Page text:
7. It’s worse that than, Kiryn. If you’ve posted on that technical support forum, you’ve now tied your character name to your real name. Perhaps you were on a PvP server and someone tried to gank and you killed them. Now they can google your character and server name and probably find that post you did. Now they have your real name.

  8. “As far as being able to express yourself without fears of reprisal, I can’t help wondering if that’s overblown. Are people going to be randomly attacked or attacked for engaging in normal conversation?”

    There are guilds on WoW dedicated to players who are homosexual or transgender. They have legitimate reasons for desiring anonymity and should not have to surrender that right if they want to post to forums.

    A Blizzard employee, in a misguided show of support, gave his real name on the forums. Within hours he had been forced to go completely dark due to harassment. Of course, this was only after someone else with the same name was harassed first.

    The fact is, those who wish to hide their identity for the more nefarious reasons will still find ways of doing so. This policy will ultimately hurt legitimate users, not the trolls.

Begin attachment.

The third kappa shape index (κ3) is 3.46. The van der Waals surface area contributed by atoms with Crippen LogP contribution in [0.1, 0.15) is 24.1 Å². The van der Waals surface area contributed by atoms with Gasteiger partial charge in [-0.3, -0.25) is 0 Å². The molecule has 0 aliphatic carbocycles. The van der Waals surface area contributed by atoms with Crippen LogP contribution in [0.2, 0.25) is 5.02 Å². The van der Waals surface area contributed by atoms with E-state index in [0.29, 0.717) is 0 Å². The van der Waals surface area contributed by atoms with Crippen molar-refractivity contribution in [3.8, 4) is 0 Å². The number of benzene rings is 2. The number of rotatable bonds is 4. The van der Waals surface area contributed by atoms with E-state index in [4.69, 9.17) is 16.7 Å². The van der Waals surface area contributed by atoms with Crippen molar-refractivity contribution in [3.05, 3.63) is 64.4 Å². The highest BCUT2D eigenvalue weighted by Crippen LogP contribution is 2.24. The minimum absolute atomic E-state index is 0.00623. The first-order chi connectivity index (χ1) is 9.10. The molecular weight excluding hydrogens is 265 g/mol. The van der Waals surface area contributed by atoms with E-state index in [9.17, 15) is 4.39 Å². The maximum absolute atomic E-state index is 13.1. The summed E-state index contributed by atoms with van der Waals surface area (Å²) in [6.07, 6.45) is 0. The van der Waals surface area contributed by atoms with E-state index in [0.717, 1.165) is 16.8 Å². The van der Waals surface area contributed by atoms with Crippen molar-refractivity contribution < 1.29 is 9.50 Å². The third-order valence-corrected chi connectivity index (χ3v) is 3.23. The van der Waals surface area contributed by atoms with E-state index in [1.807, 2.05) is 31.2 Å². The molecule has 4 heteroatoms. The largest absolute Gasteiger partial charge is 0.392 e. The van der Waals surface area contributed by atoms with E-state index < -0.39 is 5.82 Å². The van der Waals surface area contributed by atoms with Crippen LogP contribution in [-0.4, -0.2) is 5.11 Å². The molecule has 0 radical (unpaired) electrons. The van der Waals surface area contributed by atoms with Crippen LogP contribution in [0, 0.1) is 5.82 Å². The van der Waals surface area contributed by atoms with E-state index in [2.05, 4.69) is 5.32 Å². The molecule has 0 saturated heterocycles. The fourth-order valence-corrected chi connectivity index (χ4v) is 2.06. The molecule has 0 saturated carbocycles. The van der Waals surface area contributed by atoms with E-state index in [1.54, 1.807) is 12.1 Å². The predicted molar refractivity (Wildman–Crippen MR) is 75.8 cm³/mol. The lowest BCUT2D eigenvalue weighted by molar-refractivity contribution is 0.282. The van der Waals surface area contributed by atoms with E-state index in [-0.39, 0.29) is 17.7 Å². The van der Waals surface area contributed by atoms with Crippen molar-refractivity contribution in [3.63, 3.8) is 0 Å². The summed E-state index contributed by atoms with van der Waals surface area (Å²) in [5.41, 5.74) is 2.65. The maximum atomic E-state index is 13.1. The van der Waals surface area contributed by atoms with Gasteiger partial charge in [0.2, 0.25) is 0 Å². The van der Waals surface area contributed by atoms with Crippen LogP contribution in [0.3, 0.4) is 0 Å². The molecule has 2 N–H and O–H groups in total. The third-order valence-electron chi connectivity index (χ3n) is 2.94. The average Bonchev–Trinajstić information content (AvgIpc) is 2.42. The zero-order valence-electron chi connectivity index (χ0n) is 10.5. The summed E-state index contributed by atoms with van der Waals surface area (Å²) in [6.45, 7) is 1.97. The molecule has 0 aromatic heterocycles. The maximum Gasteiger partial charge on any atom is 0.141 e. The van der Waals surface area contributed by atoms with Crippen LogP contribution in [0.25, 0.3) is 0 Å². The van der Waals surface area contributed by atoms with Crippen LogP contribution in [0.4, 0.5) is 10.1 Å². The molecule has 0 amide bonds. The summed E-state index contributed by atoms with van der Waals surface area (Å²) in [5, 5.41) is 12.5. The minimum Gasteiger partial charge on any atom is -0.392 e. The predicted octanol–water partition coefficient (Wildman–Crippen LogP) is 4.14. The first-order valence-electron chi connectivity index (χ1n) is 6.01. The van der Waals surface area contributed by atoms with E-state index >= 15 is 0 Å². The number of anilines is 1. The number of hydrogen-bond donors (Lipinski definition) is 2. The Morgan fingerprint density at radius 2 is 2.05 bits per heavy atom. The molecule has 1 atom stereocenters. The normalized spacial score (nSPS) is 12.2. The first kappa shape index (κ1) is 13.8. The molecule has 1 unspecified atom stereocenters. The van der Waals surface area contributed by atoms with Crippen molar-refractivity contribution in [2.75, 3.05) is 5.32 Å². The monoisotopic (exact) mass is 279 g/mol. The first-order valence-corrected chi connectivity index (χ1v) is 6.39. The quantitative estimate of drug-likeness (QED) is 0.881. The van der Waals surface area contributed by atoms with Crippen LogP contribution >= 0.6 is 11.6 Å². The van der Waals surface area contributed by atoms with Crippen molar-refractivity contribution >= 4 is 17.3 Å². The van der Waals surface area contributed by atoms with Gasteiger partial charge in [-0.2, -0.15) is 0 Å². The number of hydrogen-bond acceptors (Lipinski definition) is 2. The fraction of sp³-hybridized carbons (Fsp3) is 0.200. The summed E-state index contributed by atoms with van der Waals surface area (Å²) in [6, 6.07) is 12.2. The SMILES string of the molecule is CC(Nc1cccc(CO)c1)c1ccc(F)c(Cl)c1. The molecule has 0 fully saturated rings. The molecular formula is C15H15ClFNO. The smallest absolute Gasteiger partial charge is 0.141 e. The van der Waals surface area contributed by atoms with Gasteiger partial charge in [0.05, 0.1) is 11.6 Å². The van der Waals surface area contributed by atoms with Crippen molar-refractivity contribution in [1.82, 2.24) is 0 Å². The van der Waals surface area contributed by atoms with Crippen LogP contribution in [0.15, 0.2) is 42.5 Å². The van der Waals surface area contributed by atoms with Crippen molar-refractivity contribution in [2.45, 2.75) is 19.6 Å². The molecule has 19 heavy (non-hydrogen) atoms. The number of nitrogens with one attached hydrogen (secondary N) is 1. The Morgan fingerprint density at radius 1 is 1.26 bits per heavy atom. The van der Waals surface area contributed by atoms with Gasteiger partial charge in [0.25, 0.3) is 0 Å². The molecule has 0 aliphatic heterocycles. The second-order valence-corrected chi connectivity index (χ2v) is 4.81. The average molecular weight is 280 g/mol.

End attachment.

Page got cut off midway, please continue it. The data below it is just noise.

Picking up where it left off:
It should also be mentioned that this is not simply about removing trolls from forums. The primary reason for the policy is a deal brokered between Activision/Blizzard and Facebook. A/B is essentially looking for new mechanisms to monetize their player base.

    (This is a big deal primarily because games have long been considered a “privacy zone” by players – due to desire to escape from reality, and their competitive nature.)

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  10. Wait, if the reason the in-game ticketing system is inferior to the forums is that you can’t search them first, what’s to stop you from continuing to search the forum first, and the reporting the ticket in game under the new system? It’s a pretty minimal difference.

    I mean, I don’t like the change either, but quitting the game because you can do basically the exact same thing you can do now is kind of silly?

  11. If Blizzard proceed with this decision then it will definitely be interesting to see how things pan out. I’m not convinced it’s going to have much of a positive affect though and I’d bet we end up seeing a lot more stories about how issues in the game world have spilled into issues in the real world.

    Although I do think it’s interesting that Blizzard want to run this big ol’ social experiment, I just honestly don’t think there’s a real need for it and that it sacrifices too much in the process.